Recently, studies by Toglia et al. [18] have shown that MoCA shows stronger correlation to functional outcome in patients with subacute stroke than MMSE does. The studies have demonstrated that MoCA has less ceiling effect and stronger internal reliability than MMSE. However, the results of the study cannot be applied to the entire stroke population; the subjects of the study exhibited very mild cognitive deficits (mean MMSE score, 25). In addition, the sample primarily comprised Caucasian males with a high level of education [18].
Therefore, the aim of this study is to investigate the relationship between MoCA and functional outcome in subacute stroke patients with mild to moderate/severe cognitive deficit and broad levels of education.


Study subjects

The study was conducted using records of 212 patients diagnosed with cerebrovascular diseases admitted to the Department of Physical Medicine and Rehabilitation, Inje University Ilsan Paik Hospital. The data accumulation period was January 2014 to February 2017. Of the 212 patients, 61 were recruited for eligibility screening. The group consisted of 36 patients with right hemisphere damage (RHD) and 25 patients with left hemisphere damage (LHD).
The inclusion criteria were as follows: (1) ‘probable vascular dementia’ diagnosed in accordance with the NINDS-AIREN criteria [19], (2) cerebrovascular disease only in the right or left hemisphere (e.g., pons, midbrain, and cerebellum lesions are excluded), (3) MMSE score of ≤26, and (4) Clinical Dementia Rating scale (CDR) 0.5 to 2 [20,21].
The exclusion criteria were (1) major disability (modified Rankin Scale [mRS] >4), (2) significant aphasia or dysarthria that impeded cognitive assessment, (3) major and active psychiatric illness and pre-existing dementia/previous stroke history, and (4) presence of cerebrovascular disease in both hemispheres. All patients received conventional physical and occupational therapy five times per week (Fig. 1).


On the first day of hospitalization, subjects underwent medical-history submission, physical examination, activities of daily living (ADL) evaluation using Modified Barthel Index (MBI), and cognition evaluation using the Korean versions of the MMSE (K-MMSE) and the MoCA (K-MoCA, K2-Chuncheon). MoCA is a cognitive screening tool requiring approximately 10 minutes to administer (Fig. 2). It can evaluate frontal lobe executive function and abstractive function that cannot be evaluated by conventional cognitive testing tools [22]. Since K-MoCA differentiates cognition levels in patients with mild dementia from those with severe dementia, K-MoCA is more sensitive than K-MMSE in detecting MCI [23]. The test can be administered by various levels of health care providers. MoCA consists of 12 individual tasks grouped into cognitive domains including (1) visuospatial/executive functioning, (2) naming, (3) attention, (4) language, (5) abstraction, (6) memory, and (7) orientation. Educational correction is applicable (i.e., one point added for individuals with 12 years of education or less) in total score calculation. A total score of ≤26 on MoCA indicates cognitive impairment, according to clinical standards. One day before the patients were discharged, K-MMSE and MBI were tested.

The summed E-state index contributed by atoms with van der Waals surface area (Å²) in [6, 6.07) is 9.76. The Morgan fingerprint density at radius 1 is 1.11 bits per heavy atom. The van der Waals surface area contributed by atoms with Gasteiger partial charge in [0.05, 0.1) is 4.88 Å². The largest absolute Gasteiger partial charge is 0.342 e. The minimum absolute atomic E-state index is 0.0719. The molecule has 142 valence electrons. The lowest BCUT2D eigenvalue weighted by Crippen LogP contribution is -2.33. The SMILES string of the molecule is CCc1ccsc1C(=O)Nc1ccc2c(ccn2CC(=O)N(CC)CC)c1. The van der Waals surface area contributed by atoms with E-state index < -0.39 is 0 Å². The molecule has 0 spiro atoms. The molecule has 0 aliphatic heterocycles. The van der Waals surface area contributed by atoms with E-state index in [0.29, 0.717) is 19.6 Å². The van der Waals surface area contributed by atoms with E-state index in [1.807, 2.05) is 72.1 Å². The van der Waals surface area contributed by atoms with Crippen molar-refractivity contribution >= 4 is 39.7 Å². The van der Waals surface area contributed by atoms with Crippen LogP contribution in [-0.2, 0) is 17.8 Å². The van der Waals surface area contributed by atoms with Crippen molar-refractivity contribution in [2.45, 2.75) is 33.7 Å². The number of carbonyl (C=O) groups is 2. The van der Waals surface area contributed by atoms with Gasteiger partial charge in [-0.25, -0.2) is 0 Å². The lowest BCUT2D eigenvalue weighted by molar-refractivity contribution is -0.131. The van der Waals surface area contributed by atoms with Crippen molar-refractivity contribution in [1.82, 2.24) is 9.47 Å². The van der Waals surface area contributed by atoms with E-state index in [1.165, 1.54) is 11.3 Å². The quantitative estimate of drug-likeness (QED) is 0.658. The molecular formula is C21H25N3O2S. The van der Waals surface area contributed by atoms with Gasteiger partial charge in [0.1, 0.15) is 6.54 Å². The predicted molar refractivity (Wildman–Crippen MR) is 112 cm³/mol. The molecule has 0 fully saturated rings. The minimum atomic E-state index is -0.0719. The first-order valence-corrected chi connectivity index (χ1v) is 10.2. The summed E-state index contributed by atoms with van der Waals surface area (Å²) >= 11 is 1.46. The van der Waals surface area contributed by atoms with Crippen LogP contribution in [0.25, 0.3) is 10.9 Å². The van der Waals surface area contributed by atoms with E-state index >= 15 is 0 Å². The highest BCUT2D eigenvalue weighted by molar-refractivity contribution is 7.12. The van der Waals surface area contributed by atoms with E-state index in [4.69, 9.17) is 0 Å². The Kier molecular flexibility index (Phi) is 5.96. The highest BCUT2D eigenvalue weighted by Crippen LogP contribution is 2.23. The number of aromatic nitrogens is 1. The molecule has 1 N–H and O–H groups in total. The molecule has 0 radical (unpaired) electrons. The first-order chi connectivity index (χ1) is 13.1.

Patient classification

Degree of severity

The severity of a patient's cognitive impairment was defined by score intervals on the MMSE [24] and MMSE-MoCA conversion table [25]. MMSE scoring ≥20 were considered as mild dementia, while patients scoring between 10 and 19 were classified as having moderate dementia. Patients scoring ≤9 were classified as suffering from severe dementia [24].
A MoCA score of 11 equals 20 on MMSE, according to the MMSE-MoCA conversion table created by Bergeron et al. [25]. On this basis, a MoCA score of 11 was set as the criterion for dividing the mild and moderate/severe groups.
Patients with a MoCA score of 11 or higher were classified as mild and those with a score of less than 11 were classified as moderate/severe.


IBM's statistical-analysis platform, SPSS version 21.0 (IBM SPSS, Armonk, NY, USA), was used for statistical analyses. Wilcoxon signed-rank test was performed to compare the difference in MBI and the degree of MBI improvement between two groups, and the changes in MBI and sub-items were compared using the Mann-Whitney test. Statistical significance was recognized when p-value was less than 0.05.
In addition, linear regression analysis was performed to confirm the correlation between cognitive function test tools (K-MMSE, K-MoCA) and functional outcomes (follow-up MBI score, MBI improvement).


Following the inclusion and exclusion criteria of the study, 61 charts of 212 patients were reviewed.

General characteristics of patients